Lab Test Revenue (part 2):
Mastering The New Math Of Capitated Payments
(Part 2 of a 2-part series)
by Sheila Dunn, D.A.
Reprinted with Permission from Washington G-2 Reports,
Physician Office Testing, September 1997
Last month, in the first
of this series, we looked at differing financial arrangements--fee-for-service
and capitation--that physician office laboratories (POLs) have with
managed care organizations (MCOs), and you learned how capitation impacts
your bottom-line. Capitated payments are a fixed dollar amount per health
plan member per month (PMPM), requiring that you track service utilization
and carefully manage risk.
This month, you'll learn how to calculate fair managed
care payments for your POL. Most medical practices can successfully
negotiate fee-for-service (FFS) payments for lab tests (for related
tips, see POT, Dec. 1996, Jan. 1997, pp. 2-3). But sometimes, an
MCO will take a tough stance with a POL, especially in areas of physician
oversupply and high managed care penetration. Consider approaching MCOs
proactively to learn their business goals and their expectations of
providers. Often you can gain a competitive advantage by offering to
be the first medical practice to work with an MCO that intends to transition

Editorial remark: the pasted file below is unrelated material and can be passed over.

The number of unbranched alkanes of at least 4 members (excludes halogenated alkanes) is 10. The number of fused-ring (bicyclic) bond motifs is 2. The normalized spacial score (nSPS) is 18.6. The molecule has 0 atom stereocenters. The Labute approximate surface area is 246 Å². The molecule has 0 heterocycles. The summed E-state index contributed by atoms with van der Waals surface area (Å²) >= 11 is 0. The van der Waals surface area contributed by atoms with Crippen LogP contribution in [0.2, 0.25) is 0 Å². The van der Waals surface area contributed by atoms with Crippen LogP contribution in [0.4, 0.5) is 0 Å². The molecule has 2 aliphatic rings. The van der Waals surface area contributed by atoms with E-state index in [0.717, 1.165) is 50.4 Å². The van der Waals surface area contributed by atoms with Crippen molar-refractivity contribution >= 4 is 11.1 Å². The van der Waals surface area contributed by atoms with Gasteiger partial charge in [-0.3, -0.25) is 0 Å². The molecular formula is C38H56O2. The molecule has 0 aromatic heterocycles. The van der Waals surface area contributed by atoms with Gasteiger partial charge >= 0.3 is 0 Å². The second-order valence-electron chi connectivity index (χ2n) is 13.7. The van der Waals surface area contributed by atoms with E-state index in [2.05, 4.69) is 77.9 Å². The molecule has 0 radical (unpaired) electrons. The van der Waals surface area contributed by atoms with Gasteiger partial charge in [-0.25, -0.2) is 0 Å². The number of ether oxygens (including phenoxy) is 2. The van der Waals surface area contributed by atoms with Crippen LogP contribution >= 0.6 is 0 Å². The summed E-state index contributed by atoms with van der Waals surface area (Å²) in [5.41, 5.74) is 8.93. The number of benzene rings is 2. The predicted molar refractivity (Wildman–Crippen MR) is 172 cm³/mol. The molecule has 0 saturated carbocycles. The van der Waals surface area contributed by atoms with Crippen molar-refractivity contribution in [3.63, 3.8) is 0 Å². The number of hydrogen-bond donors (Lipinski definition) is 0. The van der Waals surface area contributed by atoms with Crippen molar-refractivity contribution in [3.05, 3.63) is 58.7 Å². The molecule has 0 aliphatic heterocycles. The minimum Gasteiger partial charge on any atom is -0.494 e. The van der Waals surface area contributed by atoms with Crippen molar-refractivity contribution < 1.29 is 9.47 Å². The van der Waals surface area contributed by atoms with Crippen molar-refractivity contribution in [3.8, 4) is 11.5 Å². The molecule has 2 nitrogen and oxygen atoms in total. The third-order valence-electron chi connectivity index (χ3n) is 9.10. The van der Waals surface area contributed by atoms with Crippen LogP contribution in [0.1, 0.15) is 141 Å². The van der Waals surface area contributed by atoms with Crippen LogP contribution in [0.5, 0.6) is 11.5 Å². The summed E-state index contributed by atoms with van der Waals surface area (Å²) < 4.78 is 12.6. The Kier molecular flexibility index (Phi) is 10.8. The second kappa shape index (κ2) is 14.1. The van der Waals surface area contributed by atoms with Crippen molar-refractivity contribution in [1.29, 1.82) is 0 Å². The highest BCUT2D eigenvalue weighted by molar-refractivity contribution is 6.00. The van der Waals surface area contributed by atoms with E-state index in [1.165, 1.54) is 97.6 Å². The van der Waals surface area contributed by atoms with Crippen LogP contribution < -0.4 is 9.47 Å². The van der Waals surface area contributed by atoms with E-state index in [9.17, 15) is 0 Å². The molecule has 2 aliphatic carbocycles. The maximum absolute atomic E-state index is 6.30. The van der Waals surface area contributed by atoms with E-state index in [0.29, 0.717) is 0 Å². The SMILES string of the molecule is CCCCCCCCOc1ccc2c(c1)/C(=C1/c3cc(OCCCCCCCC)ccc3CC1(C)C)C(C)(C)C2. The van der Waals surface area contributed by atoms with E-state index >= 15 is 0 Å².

physician payments to capitation.
What if the best you could accomplish in negotiations
was this: "If you're willing to accept the capitated payment we've
negotiated with ABC mega-lab, then you can do the tests in your POL"?
How can you tell if a particular capitated rate will be profitable,
allow you to break even, or be a sure road to the poor house? Will $0.50
PMPM suffice or does your POL need as much as $3 PMPM?
The four steps that follow will
help you answer such questions. Table 1 illustrates
the process. Use it as a guide in devising your own POL's calculations.
List the POL tests you wish to perform in Column
1. In Column 2, list their reimbursement. Select your usual and customary
fees, the Medicare fee caps, or your actual average receipts for each
test as a benchmark to compare to the calculated capitated rate. In
Column 3, list the number of times each test is performed annually.
Determine your average test reimbursement by
dividing the total income for all codes (Column 4 total) by the total
number of times the tests were performed per year (Column 3 total):
Avg. Reimb./Test: $71,962.50 9,050 = $7.95
Request the annual lab test utilization rate
(usually expressed by MCOs as the rate per 1,000 members) for the tests
you've listed in Column 1. Utilization of lab services by plan members
is the most important number in this equation and may only be available
for total lab services.
Annual Lab Utilization Rate Per 1,000 Members = 1,500 (data provided by MCO)